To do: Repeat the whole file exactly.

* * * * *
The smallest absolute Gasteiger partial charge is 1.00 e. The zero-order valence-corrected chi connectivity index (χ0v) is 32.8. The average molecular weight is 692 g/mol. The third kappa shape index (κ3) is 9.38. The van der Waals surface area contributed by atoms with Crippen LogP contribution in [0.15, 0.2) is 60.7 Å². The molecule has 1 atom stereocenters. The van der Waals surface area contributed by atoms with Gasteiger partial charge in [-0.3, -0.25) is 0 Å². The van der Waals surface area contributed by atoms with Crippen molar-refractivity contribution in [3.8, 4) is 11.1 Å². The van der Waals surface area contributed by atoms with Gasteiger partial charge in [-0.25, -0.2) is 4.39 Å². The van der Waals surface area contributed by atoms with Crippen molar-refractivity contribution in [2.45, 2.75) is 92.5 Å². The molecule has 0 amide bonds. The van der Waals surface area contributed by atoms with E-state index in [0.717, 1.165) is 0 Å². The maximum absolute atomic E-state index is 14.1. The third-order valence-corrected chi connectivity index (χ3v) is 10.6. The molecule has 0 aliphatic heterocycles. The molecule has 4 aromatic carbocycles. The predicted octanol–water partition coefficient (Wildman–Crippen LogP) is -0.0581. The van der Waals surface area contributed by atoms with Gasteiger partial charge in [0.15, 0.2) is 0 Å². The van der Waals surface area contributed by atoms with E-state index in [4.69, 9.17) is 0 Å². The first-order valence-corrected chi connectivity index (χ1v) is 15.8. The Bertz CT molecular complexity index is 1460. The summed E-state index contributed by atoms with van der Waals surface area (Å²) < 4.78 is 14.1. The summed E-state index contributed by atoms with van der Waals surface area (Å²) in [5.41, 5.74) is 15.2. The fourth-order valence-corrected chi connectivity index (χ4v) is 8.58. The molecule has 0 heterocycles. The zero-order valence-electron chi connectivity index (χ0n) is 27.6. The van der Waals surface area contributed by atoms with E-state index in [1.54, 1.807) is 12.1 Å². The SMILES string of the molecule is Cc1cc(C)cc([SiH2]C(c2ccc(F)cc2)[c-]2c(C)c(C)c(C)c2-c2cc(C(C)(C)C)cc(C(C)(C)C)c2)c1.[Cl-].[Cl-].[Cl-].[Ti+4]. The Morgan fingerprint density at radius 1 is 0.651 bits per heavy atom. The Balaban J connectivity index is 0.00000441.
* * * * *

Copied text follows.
The smallest absolute Gasteiger partial charge is 1.00 e. The zero-order valence-corrected chi connectivity index (χ0v) is 32.8. The average molecular weight is 692 g/mol. The third kappa shape index (κ3) is 9.38. The van der Waals surface area contributed by atoms with Crippen LogP contribution in [0.15, 0.2) is 60.7 Å². The molecule has 1 atom stereocenters. The van der Waals surface area contributed by atoms with Gasteiger partial charge in [-0.3, -0.25) is 0 Å². The van der Waals surface area contributed by atoms with Crippen molar-refractivity contribution in [3.8, 4) is 11.1 Å². The van der Waals surface area contributed by atoms with Gasteiger partial charge in [-0.25, -0.2) is 4.39 Å². The van der Waals surface area contributed by atoms with Crippen molar-refractivity contribution in [2.45, 2.75) is 92.5 Å². The molecule has 0 amide bonds. The van der Waals surface area contributed by atoms with E-state index in [0.717, 1.165) is 0 Å². The maximum absolute atomic E-state index is 14.1. The third-order valence-corrected chi connectivity index (χ3v) is 10.6. The molecule has 0 aliphatic heterocycles. The molecule has 4 aromatic carbocycles. The predicted octanol–water partition coefficient (Wildman–Crippen LogP) is -0.0581. The van der Waals surface area contributed by atoms with Gasteiger partial charge in [0.15, 0.2) is 0 Å². The van der Waals surface area contributed by atoms with E-state index in [4.69, 9.17) is 0 Å². The first-order valence-corrected chi connectivity index (χ1v) is 15.8. The Bertz CT molecular complexity index is 1460. The summed E-state index contributed by atoms with van der Waals surface area (Å²) < 4.78 is 14.1. The summed E-state index contributed by atoms with van der Waals surface area (Å²) in [5.41, 5.74) is 15.2. The fourth-order valence-corrected chi connectivity index (χ4v) is 8.58. The molecule has 0 heterocycles. The zero-order valence-electron chi connectivity index (χ0n) is 27.6. The van der Waals surface area contributed by atoms with E-state index in [1.54, 1.807) is 12.1 Å². The SMILES string of the molecule is Cc1cc(C)cc([SiH2]C(c2ccc(F)cc2)[c-]2c(C)c(C)c(C)c2-c2cc(C(C)(C)C)cc(C(C)(C)C)c2)c1.[Cl-].[Cl-].[Cl-].[Ti+4]. The Morgan fingerprint density at radius 1 is 0.651 bits per heavy atom. The Balaban J connectivity index is 0.00000441.